Nature of the 'Tapestry'The complete tapestry is seventy metres long and just 49.5 cm high, and has browned slightly due to aging. It was created with woollen threads, and must have taken hundreds of hours to make. The surviving parts were made in nine sections, and the gap between the first and second has an error where they don’t match up properly; this was not repeated later on. The sewing was done by a team, or teams, of crafts people, and many characteristics can be seen to identify which team did which part.
There are a total of seventy scenes, beginning with Harold Godwineson (later Harold II) going to France in 1064, and ending with William of Normandy’s victory at the battle of Hastings in 1066. It’s generally believed the Tapestry originally continued with the rest of William’s actions when conquering England, but this is lost. As well as the main story, there are borders along the top and bottom filled with animals, fables, local life and sections related to the Conquest. Due to restorations over the centuries, there are debates over the date of certain additions. What is generally accepted is that the Tapestry was finished by no later than 1100 and created when events were still fresh.
The scenes largely flow into each other, with characters pointing to the next events, or turning their feet towards them. When there is a narrative break, buildings and trees divide the scene. Some of the events aren’t in chronological order, and narrative tricks are played. For instance, agents of Duke William are shown negotiating for Harold’s release before the Tapestry shows messengers telling William that Harold was captured. In addition, the captions appear to have been added near the end of the construction, as they are sometimes awkwardly arranged around the images.
PropagandaThe Tapestry is an important source for historians of the Conquest and the relevant military history, but it has to be interpreted correctly. For a start, it is propaganda, and historians have to decide what it is meant to be telling us before they can unpick this. But there is also much that is unclear, whether because of knowledge the makers assumed we would have but didn’t, or deliberate intent, and these can cause many pitfalls for the viewer. For instance, at one point a woman is mentioned along with Harold and William, but there is no consensus on who she really is, or what she is shown doing. However, war is shown in true, brutal detail.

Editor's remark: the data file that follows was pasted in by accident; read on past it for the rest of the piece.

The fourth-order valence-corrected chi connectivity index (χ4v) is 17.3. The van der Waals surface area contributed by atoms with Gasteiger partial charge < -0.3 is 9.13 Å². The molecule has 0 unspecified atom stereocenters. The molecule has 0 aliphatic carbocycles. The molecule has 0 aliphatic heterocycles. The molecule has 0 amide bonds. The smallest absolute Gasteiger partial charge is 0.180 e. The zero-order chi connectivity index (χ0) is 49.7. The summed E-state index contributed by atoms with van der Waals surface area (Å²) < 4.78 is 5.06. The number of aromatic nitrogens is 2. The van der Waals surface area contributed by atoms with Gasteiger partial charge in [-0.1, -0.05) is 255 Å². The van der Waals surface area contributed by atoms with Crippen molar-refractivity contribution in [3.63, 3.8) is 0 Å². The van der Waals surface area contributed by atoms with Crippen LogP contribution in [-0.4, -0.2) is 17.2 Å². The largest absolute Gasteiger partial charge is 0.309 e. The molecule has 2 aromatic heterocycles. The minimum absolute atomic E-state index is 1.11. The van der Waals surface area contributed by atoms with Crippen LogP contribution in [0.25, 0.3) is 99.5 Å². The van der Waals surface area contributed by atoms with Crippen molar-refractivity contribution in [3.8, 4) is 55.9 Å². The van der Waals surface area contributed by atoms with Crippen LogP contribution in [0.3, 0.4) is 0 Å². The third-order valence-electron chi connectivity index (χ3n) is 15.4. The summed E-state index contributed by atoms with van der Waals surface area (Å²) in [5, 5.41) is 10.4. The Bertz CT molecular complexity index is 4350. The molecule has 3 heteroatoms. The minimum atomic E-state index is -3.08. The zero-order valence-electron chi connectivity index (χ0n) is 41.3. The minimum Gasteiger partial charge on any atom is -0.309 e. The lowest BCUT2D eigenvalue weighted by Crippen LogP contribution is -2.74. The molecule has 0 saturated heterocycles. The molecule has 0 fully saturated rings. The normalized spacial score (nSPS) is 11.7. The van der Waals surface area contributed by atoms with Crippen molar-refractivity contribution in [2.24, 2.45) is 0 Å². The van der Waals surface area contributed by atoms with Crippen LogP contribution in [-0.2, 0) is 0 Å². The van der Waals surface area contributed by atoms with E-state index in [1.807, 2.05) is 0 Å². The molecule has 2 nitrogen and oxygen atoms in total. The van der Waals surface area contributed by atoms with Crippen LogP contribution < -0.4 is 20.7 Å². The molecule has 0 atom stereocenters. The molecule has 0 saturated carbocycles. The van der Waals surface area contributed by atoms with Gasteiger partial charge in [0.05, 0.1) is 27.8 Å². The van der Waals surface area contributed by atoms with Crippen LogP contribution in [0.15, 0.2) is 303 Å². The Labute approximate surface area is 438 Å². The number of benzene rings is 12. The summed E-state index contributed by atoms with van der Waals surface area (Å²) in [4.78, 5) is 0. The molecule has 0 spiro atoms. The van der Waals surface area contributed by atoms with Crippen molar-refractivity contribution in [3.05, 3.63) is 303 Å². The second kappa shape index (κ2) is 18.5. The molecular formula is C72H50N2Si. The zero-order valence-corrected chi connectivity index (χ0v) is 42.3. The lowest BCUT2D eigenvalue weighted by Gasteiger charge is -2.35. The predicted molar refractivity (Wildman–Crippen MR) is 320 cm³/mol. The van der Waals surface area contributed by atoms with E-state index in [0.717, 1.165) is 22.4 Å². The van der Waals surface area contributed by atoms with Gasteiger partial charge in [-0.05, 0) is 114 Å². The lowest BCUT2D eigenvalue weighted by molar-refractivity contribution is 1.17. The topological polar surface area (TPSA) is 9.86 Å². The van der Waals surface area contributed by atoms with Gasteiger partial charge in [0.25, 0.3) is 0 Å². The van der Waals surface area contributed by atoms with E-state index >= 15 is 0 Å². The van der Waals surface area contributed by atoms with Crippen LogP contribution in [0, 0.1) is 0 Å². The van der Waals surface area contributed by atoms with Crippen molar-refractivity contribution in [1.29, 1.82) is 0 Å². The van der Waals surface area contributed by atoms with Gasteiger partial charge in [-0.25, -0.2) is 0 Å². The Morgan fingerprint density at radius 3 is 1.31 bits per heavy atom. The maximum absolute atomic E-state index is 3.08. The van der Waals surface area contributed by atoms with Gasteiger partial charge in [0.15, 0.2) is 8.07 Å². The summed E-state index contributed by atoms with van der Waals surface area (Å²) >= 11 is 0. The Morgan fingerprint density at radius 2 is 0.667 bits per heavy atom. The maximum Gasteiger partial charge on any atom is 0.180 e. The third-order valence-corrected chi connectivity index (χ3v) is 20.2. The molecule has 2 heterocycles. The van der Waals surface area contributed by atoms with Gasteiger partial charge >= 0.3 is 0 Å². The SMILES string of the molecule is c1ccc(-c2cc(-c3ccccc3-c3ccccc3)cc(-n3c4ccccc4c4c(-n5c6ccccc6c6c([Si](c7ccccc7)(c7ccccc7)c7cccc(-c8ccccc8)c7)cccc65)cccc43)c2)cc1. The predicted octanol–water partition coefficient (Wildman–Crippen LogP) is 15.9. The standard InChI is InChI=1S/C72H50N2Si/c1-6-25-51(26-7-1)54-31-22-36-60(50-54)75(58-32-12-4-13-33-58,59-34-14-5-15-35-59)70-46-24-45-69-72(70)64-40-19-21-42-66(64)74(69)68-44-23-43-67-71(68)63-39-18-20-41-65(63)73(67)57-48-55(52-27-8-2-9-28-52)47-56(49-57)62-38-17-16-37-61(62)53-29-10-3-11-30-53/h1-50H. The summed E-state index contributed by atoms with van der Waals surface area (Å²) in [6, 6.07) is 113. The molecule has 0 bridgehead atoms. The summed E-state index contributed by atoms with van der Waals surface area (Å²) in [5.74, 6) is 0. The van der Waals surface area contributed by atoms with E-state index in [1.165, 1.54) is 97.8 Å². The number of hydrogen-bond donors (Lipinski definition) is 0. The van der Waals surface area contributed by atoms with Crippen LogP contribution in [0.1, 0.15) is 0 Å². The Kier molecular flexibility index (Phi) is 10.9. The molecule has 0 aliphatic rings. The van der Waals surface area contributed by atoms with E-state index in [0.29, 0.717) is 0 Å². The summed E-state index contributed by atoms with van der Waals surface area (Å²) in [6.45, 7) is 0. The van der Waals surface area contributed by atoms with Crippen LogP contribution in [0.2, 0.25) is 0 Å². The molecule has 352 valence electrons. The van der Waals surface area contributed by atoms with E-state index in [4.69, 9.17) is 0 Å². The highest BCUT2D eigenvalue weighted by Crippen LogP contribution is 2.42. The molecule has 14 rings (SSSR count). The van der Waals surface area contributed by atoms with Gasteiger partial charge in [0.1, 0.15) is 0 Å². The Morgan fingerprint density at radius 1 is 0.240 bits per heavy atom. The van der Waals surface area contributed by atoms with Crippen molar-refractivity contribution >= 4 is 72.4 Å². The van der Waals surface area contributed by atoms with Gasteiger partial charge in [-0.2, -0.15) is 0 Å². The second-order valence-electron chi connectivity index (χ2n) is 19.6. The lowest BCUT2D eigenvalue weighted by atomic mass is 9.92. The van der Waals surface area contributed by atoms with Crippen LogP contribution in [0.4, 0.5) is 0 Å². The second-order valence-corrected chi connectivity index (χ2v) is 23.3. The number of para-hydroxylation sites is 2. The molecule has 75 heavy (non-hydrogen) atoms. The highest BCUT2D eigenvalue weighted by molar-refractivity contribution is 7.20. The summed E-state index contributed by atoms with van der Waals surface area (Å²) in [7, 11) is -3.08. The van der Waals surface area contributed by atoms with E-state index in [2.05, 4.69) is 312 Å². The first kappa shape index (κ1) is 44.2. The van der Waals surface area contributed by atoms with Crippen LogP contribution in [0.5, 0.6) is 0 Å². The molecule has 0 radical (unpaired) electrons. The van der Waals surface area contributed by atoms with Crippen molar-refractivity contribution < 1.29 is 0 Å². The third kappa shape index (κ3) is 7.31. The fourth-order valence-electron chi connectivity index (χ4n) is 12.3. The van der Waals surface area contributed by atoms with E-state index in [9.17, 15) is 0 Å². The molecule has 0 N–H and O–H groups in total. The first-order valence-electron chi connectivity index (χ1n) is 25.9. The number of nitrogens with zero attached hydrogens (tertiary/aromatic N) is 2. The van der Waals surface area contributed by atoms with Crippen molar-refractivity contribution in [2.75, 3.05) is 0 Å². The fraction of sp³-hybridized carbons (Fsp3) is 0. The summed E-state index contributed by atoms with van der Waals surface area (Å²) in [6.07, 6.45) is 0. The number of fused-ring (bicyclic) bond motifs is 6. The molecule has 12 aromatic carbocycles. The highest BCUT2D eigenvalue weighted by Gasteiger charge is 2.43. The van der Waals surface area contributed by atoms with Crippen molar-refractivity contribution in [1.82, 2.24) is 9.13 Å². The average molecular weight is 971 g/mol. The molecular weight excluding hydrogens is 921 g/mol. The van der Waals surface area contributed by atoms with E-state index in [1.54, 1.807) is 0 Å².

Harold dominates, which might be considered odd as most Norman sources focus on William and his victory. However, it’s been argued that the Tapestry was made to highlight the signs and dangers of oath breaking, and this is why much of the early section focuses on Harold giving an oath to William, so the consequences – Hastings and Harold’s death – are the key message. It may also be that the Tapestry was intended to buttress William’s claim to the English throne.
Odo as Patron?Nobody is certain who created the Tapestry. The first reference we have to it is in 1476, when it was displayed annually in Bayeux Cathedral. The Frenchman who bought the Tapestry to international attention in the eighteenth century cited a local tradition that William I’s wife Matilda had commissioned it, but there is little evidence for this.
One favourite patron is now Odo, Bishop of Bayeux and half-brother of William. Odo is actually depicted in the tapestry, far more than in the written sources, and while very few of the people in the Tapestry are explicitly named, several obscure people you’d expect to be left anonymous, but who knew Odo, are named.